Congress: why time is running out to reshuffle the organisation
The Congress desperately needs to expedite the long-awaited organisational reshuffle that has been on the cards since results for the five latest assembly elections were announced. The crisis caused by senior leaders Ajit Jogi and Gurdas Kamat quitting has only complicated the matters for the party, which has been on an "introspection mode" ever since the embarrassing defeat in the 2014 general election.
Kamat's voluntarily resignation, in particular, has serious repercussions given that he is the state in-charge of Gujarat and Rajasthan. It is in these two states that the party's performance has been slightly better than others, and Kamat's exit could see a resurgent Congress loosing steam.
The absence of a state in-charge, however, won't affect the Congress units only in Gujarat and Rajasthan. Shakeel Ahmed, a party general secretary in charge of Punjab and Haryana, has gone abroad to tend to his ailing wife and is not expected to return anytime soon. His absence could severely damage the party as it's reportedly facing a rebellion in Haryana, and an election in Punjab.
In Haryana, former chief minister Bhupinder Singh Hooda has raised the banner of revolt after the party decided to support INLD's RK Anand for Rajya Sabha. In these circumstances, the absence of the state-in-charge is likely to worsen the crisis. "In Shakeel's absence, the Congress has no one who can speak to the legislators on behalf of the leadership or vice versa. With crucial elections around the corner and reports of rebellion simmering, the party is staring at a crisis," said a senior Congress functionary, adding that the likelihood of the party appointing an observer is being discussed. "The decision should be made by tomorrow."
The Northeast too has been without an in-charge since V Narayanswamy decided to run for the chief minister's post in Puducherry. He finally took oath as chief minister on 6 June.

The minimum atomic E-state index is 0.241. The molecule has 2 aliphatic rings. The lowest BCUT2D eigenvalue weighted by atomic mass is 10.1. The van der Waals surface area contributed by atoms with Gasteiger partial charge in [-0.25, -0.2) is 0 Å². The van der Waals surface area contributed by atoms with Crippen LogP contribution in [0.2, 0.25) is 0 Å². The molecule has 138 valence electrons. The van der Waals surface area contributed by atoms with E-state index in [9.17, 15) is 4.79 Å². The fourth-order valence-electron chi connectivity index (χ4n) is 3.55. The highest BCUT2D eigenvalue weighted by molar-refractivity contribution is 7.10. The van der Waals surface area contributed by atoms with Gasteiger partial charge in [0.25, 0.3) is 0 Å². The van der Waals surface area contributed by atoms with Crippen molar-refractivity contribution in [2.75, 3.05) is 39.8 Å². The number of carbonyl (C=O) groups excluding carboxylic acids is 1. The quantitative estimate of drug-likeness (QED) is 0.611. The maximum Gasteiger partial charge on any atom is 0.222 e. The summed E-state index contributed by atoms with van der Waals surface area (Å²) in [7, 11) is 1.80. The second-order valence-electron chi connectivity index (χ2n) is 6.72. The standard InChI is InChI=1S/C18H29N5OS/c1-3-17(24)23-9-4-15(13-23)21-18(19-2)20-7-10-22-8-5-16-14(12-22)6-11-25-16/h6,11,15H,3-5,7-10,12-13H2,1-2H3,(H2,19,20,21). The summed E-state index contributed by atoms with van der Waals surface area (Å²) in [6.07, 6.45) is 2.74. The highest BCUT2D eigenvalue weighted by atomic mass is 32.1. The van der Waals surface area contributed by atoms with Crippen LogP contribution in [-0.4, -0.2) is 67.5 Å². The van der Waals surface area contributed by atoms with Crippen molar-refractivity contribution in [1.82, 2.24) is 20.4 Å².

This is despite the Congress witnessing multiple rebellions in the states that are under its rule in the region. The party has already lost Arunachal Pradesh to rebellion, and revolts have reportedly been brewing in Meghalaya and Tripura as well. "With BJP aggressively pursuing its agenda of Congress mukt Northeast, the party has to appoint someone at the earliest to avoid an Arunachal-like situation. But we need someone who understand Northeast, someone unlike Narayanswamy," said a party leader.
This leader added that the ambiguity over the decision to go for a reshuffle has put a stop to all strategies and programmes planned for states that are going to polls next year. Citing the example of Uttar Pradesh, he said the party's in-charge of the state Madhusudan Mistry is not even sure if he'll continue to hold the charge after the reshuffle.
"Let the decision be made so the party can start working on strengthening its base, especially in UP. If Mistry or state president Nirmal Kahtri have to be sacked then be it, give charge to someone else. Start working on the ground. We can't make these changes just before the elections. This delay will only hurt the party," the leader argued.
Meanwhile, party insiders claim the decision on the reshuffle is likely to be taken at the next Congress Working Committee meeting, which is expected to be held soon. Even Rahul Gandhi's elevation as president may take place at this meeting.
A Congress leader said the date of the CWC meeting would be announced once the Rajya Sabha elections are over. This meeting will be followed by a Chintan Shivir, or a brainstorming session, most likely in Bangalore.